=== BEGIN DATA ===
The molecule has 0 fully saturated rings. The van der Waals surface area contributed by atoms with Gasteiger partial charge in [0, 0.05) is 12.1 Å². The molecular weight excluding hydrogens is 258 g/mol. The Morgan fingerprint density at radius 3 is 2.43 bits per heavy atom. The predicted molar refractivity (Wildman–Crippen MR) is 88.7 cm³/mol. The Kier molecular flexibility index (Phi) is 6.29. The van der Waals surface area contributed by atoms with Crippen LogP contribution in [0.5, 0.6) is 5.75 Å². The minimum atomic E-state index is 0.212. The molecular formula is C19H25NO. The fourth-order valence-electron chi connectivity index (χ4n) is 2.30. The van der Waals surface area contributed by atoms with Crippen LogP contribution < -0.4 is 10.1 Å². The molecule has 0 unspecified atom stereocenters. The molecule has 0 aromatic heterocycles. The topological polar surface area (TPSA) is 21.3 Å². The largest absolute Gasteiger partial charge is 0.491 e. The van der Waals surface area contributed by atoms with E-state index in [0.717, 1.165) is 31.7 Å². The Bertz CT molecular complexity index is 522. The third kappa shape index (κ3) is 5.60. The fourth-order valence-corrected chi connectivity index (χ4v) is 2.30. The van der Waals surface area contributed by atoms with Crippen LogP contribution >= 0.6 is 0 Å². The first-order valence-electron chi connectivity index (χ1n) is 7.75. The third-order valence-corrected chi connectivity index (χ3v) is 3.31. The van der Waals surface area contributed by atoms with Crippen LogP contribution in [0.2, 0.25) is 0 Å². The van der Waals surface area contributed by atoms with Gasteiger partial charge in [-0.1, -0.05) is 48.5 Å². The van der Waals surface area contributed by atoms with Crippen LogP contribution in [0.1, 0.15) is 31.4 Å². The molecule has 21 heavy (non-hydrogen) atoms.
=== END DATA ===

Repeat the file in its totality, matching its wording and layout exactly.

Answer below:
The molecule has 0 fully saturated rings. The van der Waals surface area contributed by atoms with Gasteiger partial charge in [0, 0.05) is 12.1 Å². The molecular weight excluding hydrogens is 258 g/mol. The Morgan fingerprint density at radius 3 is 2.43 bits per heavy atom. The predicted molar refractivity (Wildman–Crippen MR) is 88.7 cm³/mol. The Kier molecular flexibility index (Phi) is 6.29. The van der Waals surface area contributed by atoms with Crippen LogP contribution in [0.5, 0.6) is 5.75 Å². The minimum atomic E-state index is 0.212. The molecular formula is C19H25NO. The fourth-order valence-electron chi connectivity index (χ4n) is 2.30. The van der Waals surface area contributed by atoms with Crippen LogP contribution < -0.4 is 10.1 Å². The molecule has 0 unspecified atom stereocenters. The molecule has 0 aromatic heterocycles. The topological polar surface area (TPSA) is 21.3 Å². The largest absolute Gasteiger partial charge is 0.491 e. The van der Waals surface area contributed by atoms with E-state index in [0.717, 1.165) is 31.7 Å². The Bertz CT molecular complexity index is 522. The third kappa shape index (κ3) is 5.60. The fourth-order valence-corrected chi connectivity index (χ4v) is 2.30. The van der Waals surface area contributed by atoms with Crippen LogP contribution >= 0.6 is 0 Å². The first-order valence-electron chi connectivity index (χ1n) is 7.75. The third-order valence-corrected chi connectivity index (χ3v) is 3.31. The van der Waals surface area contributed by atoms with Crippen LogP contribution in [0.2, 0.25) is 0 Å². The van der Waals surface area contributed by atoms with Gasteiger partial charge in [-0.1, -0.05) is 48.5 Å². The van der Waals surface area contributed by atoms with Crippen LogP contribution in [0.1, 0.15) is 31.4 Å². The molecule has 21 heavy (non-hydrogen) atoms.